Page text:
Retail

The term “retail” is used as a technical term in various industries. The banking industry uses the term “retail banking” to refer to standard operations with private individuals. Similarly, in the property industry, “retail” refers to retail properties, where bricks and mortar business sell their goods. Retail properties are classified according to size and location. Sizes range from small-scale (e.g. ordinary shops) to large-scale retail (e.g. shopping centres). Types of location include city centre, peripheral, community centre or “greenfield”.1 In addition to classification by size and location, retail properties are also broken down by form of operation. Thus, there are both solitary forms of operation, which are physically separate from other retail operations, and communal forms.
Solitary forms of operation:

  • Self-service grocery shops and self-service stores: Self-service grocery shops usually have a sales area of less than 200 m² (shops, e.g. corner shops, village shops) and 200-400 m² (stores, e.g. small, usually city centre supermarkets, e.g. Rewe City).
  • Supermarkets: food shops with a sales area of usually 400-1,500 m² (e.g. EDEKA, REWE).
  • Consumer markets: Self-service shops with a sales area of usually 1,600-4,000 m² and a non-food share of 40-45%.
  • Hypermarkets: Large self-service shops with a sales area of at least 5,000 m² and a large range of durables and consumer goods (e.g. real, toom).
  • Discount grocery stores: Self-service shops with a low price level and a limited product depth and range, with a sales area of 650-950 m² (e.g. Aldi, Lidl, Norma).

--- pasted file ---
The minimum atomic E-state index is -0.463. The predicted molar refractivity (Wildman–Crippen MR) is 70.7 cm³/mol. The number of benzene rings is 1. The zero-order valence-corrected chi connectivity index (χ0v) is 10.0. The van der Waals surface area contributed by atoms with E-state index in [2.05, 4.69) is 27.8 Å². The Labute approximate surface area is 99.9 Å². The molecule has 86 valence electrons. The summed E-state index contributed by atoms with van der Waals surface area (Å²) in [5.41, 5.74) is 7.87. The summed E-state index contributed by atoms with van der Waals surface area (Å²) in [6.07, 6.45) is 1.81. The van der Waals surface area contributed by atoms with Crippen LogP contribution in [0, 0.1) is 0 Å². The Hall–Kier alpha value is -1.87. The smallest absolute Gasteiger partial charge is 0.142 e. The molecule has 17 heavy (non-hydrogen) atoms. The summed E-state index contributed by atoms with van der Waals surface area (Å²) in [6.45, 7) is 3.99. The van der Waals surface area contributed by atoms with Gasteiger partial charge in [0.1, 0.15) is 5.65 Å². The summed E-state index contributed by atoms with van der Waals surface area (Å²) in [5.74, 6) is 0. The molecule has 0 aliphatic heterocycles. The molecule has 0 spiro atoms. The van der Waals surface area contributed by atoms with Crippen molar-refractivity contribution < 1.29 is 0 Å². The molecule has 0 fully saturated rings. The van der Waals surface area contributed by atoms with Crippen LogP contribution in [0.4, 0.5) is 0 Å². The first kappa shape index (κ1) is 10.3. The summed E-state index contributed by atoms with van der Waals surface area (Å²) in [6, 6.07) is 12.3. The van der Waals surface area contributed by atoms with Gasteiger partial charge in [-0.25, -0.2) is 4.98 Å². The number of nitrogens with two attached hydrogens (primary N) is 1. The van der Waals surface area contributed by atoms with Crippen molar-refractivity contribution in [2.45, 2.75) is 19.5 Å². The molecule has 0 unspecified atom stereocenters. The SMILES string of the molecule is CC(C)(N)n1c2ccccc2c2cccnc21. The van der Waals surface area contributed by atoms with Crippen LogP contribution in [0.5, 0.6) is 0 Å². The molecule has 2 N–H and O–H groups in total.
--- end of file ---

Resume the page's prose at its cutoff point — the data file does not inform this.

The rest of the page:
• Specialist shops: consultation-intensive, sophisticated range, usually with small sales areas (e.g. bakeries, wine shops, photography shops)
  • Specialist stores: Large-scale specialist shops (e.g. DIY shops, furniture shops).
  • Large stores: Large-scale industry stores with a broad and deep range (e.g. clothing) with high consulting and service intensity (e.g. C&A).
  • Department stores: Large-scale with a broad but less deep product range. The product focus is on clothing, shoes and household goods (e.g. Karstadt, Kaufhof).

Communal forms include:

  • Shopping malls or shopping centres: Agglomeration of different retail and service establishments within a very large property.
  • Themed centres: Mixed sectors focusing on a specific theme (e.g. fashion, technology, food, furniture).
  • Galleries/arcade: Structural complex, usually connecting streets like a passage, grouping different retail establishments of small or medium size under one roof (special form of shopping centre).
  • Factory outlet centres: Agglomeration of retail establishments in greenfield sites that are operated by the manufacturers themselves and sell at correspondingly competitive prices.
  • Retail parks: Accumulation of different specialist stores or similar stores from various industries. Usually in a peripheral location with very good transport connections and large parking facilities.

Unlike other types of use such as residential or office buildings, the construction and property quality of retail property are of lesser importance as the shop fittings, façade designs, etc. are usually designed by the user individually.2

However, the development and establishment of new retail properties in Germany is subject to restrictions under the applicable construction law.


  • 1 Vgl. Sailer, Erwin; Grabener, Henning J.; Matzen, Ulf (Hrsg.) (2014): Immobilien-Fachwissen von A-Z. Das Lexikon mit umfassenden Antworten und Erklärungen auf Fragen aus der Immobilienwirtschaft, 10 Aufl. Kiel, S. 487.
  • 2 Vgl. Rottke, Nico B. (2011): Immobilienarten. In: Rottke, Nico B.; Thomas, Matthias: Immobilienwirtschaftslehre Band I. Management, Köln, S. 148-149.
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http://www.corpus-sireo.com/en/glossary/retail
: 17.02.2019